Vantage Deluxe World Travel has been offering tours -- in the words of founder Henry Lewis -- for "educated, energetic mature travelers, full of enthusiasm for experiencing the world" since 1983. In 2000, the company launched its first river vessel, and now has a fleet of six ships sailing in Europe with another being launched in 2016.
River Discovery II, River Splendor and River Voyager -- the ship being launched in 2016 -- are sister ships that are 442 feet long and carry 176 passengers. River Navigator and River Venture are both 360 feet long with a capacity for 134 passengers. Douro Spirit is 261 feet long and carries 130 passengers, and Frederic Chopin is 274 feet long and carries 78 passengers.
Selling direct to the public, rather than through travel agents, Vantage says its ships have been designed exclusively with the discerning American traveler in mind. Fares include daily excursions, all meals onboard, wine, beer and soft drinks with dinner and insightful talks and cruise commentaries.
So what can you expect on a Vantage vessel?
Staterooms on riverboats are never going to be as large as oceangoing vessels, but Vantage packs a lot into a limited space. It carries 176 passengers on its largest ships (some river cruise vessels carry up to 200), so it has space to offer a choice of larger suites in addition to standard cabins. Solo travelers also get a good deal, with up to eight single cabins on vessels. Understanding that U.S. passengers traveling long distances are likely to bring lots of luggage and need room for those all-important souvenirs to take home, Vantage incorporates a generous amount of closet space into its cabins. Other nifty design details include raising the beds a couple of inches above the norm, so there's enough room for large cases to be stored underneath. Bathtubs -- a rarity on rivers -- are fitted in suites and the owner's cabin, and all cabins feature U.S. electrical sockets so you don't need to bring a converter.
Vantage makes a point of catering to the American palate, which means regional dishes are tweaked to appeal to Western tastes and menus offer plenty of familiar items, too. Lunch and dinner are served by waitstaff, with the emphasis on sit-down meals rather than buffets. There is an "always available" menu of grilled chicken breast, salmon fillet and sirloin steak. In common with most river cruises, Vantage's ships offer one sitting for lunch and dinner. Courses are served promptly, and at dinner passengers can always expect to leave the dining room with time to spare before the evening entertainment. For those who prefer lighter bites, a breakfast, lunch and dinner buffet is available each day in the small lounge/dining area at the back of each ship. A nice touch is an evening barbecue on the rear deck. Vantage employs a casual dress code, the only request being no jeans or shorts for dinner.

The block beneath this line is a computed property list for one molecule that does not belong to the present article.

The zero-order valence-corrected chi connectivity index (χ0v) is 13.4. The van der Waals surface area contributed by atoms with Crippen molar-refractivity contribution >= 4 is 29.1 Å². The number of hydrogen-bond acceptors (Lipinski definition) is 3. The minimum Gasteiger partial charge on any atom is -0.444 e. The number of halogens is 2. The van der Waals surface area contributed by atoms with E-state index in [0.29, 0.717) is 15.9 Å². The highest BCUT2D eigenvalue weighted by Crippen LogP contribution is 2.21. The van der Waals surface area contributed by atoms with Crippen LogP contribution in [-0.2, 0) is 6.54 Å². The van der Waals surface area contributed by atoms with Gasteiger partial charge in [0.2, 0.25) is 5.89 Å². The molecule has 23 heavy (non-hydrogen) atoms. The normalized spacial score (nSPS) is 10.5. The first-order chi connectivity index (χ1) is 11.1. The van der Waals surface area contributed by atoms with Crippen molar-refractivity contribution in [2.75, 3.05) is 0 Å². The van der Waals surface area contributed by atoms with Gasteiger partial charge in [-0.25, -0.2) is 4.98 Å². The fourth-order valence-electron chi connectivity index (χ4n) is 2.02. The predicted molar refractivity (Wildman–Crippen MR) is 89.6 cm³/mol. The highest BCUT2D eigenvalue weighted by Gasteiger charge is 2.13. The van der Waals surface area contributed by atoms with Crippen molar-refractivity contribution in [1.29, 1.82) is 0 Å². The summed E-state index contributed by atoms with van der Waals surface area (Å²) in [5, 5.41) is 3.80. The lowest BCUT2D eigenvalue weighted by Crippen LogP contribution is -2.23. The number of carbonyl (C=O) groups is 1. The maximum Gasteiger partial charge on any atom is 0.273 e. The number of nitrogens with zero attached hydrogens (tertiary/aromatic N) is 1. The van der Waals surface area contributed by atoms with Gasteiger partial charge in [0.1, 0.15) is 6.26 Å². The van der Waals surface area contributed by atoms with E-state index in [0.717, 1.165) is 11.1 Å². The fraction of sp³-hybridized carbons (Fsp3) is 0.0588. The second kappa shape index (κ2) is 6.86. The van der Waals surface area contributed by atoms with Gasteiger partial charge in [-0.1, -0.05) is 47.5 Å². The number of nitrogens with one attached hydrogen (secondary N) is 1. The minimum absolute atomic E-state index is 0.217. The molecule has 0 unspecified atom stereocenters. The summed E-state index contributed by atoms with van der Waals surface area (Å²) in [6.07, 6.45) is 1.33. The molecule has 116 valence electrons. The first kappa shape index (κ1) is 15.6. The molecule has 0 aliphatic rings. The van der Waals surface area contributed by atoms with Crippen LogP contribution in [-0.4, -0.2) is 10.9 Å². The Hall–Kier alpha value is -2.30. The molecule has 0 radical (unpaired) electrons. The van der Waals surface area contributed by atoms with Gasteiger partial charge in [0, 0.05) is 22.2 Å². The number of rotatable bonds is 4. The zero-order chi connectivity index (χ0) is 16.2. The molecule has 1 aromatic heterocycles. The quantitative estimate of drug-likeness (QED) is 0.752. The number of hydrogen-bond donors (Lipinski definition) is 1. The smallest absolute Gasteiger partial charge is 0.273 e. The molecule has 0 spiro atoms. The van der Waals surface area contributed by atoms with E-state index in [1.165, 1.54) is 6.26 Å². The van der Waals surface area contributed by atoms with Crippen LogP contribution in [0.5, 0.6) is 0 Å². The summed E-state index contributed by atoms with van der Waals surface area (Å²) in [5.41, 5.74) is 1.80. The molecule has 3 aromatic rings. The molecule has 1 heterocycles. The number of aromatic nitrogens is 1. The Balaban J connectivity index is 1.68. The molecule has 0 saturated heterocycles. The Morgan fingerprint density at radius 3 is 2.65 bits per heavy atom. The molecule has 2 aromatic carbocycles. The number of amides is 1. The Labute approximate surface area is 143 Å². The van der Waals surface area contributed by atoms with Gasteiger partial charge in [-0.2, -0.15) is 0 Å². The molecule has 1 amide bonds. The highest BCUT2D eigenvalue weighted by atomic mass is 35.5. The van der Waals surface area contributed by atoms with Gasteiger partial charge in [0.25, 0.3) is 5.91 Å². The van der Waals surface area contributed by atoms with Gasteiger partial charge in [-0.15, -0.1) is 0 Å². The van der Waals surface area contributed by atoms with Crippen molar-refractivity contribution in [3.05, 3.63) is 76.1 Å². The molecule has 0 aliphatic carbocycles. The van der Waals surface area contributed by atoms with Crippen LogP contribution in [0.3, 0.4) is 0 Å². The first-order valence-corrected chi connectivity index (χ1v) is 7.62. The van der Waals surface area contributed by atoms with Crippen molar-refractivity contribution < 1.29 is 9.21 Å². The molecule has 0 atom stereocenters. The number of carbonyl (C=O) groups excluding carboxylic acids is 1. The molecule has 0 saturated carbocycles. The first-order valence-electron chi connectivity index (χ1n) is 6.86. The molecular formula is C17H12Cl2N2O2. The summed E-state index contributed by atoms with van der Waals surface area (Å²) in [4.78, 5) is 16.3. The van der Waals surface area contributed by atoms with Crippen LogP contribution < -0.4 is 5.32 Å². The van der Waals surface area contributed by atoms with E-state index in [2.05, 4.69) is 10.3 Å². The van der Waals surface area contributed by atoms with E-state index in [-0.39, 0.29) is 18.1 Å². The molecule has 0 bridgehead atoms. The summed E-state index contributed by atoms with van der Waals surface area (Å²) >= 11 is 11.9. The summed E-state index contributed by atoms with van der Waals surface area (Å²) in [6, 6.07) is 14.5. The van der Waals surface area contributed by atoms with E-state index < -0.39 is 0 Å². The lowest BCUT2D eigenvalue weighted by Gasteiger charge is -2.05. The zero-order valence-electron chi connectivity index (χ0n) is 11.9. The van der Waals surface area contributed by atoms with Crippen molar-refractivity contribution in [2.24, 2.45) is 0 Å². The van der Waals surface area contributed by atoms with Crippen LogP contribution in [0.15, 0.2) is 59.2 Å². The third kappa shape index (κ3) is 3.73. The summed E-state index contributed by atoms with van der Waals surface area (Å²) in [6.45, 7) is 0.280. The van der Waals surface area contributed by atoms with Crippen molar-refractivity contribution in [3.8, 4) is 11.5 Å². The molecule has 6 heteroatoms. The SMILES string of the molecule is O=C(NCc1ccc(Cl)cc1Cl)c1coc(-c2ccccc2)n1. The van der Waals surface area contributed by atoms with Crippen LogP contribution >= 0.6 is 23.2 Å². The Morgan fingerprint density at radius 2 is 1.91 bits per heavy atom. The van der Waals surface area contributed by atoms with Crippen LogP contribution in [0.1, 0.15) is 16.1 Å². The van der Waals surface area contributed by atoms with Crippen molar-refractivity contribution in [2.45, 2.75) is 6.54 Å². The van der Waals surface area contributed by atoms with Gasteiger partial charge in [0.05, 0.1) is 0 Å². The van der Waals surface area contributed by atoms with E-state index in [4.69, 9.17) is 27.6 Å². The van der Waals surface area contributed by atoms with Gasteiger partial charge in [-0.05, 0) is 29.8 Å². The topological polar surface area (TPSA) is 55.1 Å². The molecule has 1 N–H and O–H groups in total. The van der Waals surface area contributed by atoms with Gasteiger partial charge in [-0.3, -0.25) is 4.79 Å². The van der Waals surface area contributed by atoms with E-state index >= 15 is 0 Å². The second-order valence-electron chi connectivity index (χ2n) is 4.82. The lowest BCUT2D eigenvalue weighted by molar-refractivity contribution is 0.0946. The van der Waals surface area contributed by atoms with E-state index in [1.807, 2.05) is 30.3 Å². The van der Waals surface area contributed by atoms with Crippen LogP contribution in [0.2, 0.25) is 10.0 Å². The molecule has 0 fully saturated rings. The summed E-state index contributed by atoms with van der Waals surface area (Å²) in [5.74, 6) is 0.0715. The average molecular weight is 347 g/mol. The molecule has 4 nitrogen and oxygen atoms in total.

The lounge is the heart of every ship, and each one is large enough to comfortably accommodate all the passengers, so there's no standing room only at the back during the cruise director's daily port talk or other presentations. Its bar features a cocktail of the day (including a nonalcoholic option) plus special cocktail menus, such as French favorites and American classic cocktails, along with a regular choice of drinks and cocktails. Plenty of thought has gone into the lounge's design details, and unusual features include a decent-sized library in one of the corridors leading to the lounge, an area that is usually empty space. Closed off at each end with a glass door, the area is a tranquil retreat with a wide selection of books.
Vantage ships also feature a small beauty room offering hair services, manicures and pedicures along with a gym with aerobic machines and free weights.
When Henry Lewis started Vantage he said the typical tours of the day lacked a sense of cultural connection. As a result, shore excursions on the line's river ships are not simply about seeing sights (great as that is) but also about learning from local guides who know the area inside out and meeting local people, with immersive trips to markets, museums, restaurants and other attractions. Free time is also included on every trip. Independent passengers can do their own thing with the help of the onboard concierge, a minefield of information who is able to provide sightseeing tips, suggest places to eat and drink and help with any bookings. Energetic travelers can head out into port on the ship's bicycles, which are available on a first-come, first-served basis.
Back onboard, the daily program of talks and activities is both fun and informative, with a focus on the countries and regions being visited on the cruise. For example, on a French itinerary, you might find a display of silks from Lyon (which has been famous for silk production since the 16th century), a demonstration by the ship's chef on how to make the creamy dessert creme brulee, a wine and cheese tasting, and a Q&A session with one of the guides who can discuss everything from geography to customs, politics and the French economy.